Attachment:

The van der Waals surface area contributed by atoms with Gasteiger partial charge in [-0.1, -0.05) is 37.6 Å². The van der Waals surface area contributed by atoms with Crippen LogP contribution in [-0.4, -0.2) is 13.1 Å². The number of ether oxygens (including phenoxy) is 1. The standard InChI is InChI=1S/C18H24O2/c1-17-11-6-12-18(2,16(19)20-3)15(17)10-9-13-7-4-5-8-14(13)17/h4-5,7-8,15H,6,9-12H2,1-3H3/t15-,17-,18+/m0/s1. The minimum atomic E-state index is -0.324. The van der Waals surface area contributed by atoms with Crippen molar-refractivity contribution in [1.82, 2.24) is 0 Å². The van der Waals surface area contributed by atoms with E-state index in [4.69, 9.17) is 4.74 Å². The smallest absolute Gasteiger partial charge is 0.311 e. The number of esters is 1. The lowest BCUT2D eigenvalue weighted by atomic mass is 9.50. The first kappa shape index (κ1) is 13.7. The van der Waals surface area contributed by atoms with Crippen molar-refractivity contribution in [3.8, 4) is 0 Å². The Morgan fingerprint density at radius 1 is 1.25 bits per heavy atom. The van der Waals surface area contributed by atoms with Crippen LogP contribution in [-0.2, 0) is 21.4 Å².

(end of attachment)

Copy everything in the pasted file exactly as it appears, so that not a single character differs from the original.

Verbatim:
The van der Waals surface area contributed by atoms with Gasteiger partial charge in [-0.1, -0.05) is 37.6 Å². The van der Waals surface area contributed by atoms with Crippen LogP contribution in [-0.4, -0.2) is 13.1 Å². The number of ether oxygens (including phenoxy) is 1. The standard InChI is InChI=1S/C18H24O2/c1-17-11-6-12-18(2,16(19)20-3)15(17)10-9-13-7-4-5-8-14(13)17/h4-5,7-8,15H,6,9-12H2,1-3H3/t15-,17-,18+/m0/s1. The minimum atomic E-state index is -0.324. The van der Waals surface area contributed by atoms with Crippen molar-refractivity contribution in [1.82, 2.24) is 0 Å². The van der Waals surface area contributed by atoms with E-state index in [4.69, 9.17) is 4.74 Å². The smallest absolute Gasteiger partial charge is 0.311 e. The number of esters is 1. The lowest BCUT2D eigenvalue weighted by atomic mass is 9.50. The first kappa shape index (κ1) is 13.7. The van der Waals surface area contributed by atoms with Crippen molar-refractivity contribution in [3.8, 4) is 0 Å². The Morgan fingerprint density at radius 1 is 1.25 bits per heavy atom. The van der Waals surface area contributed by atoms with Crippen LogP contribution in [-0.2, 0) is 21.4 Å².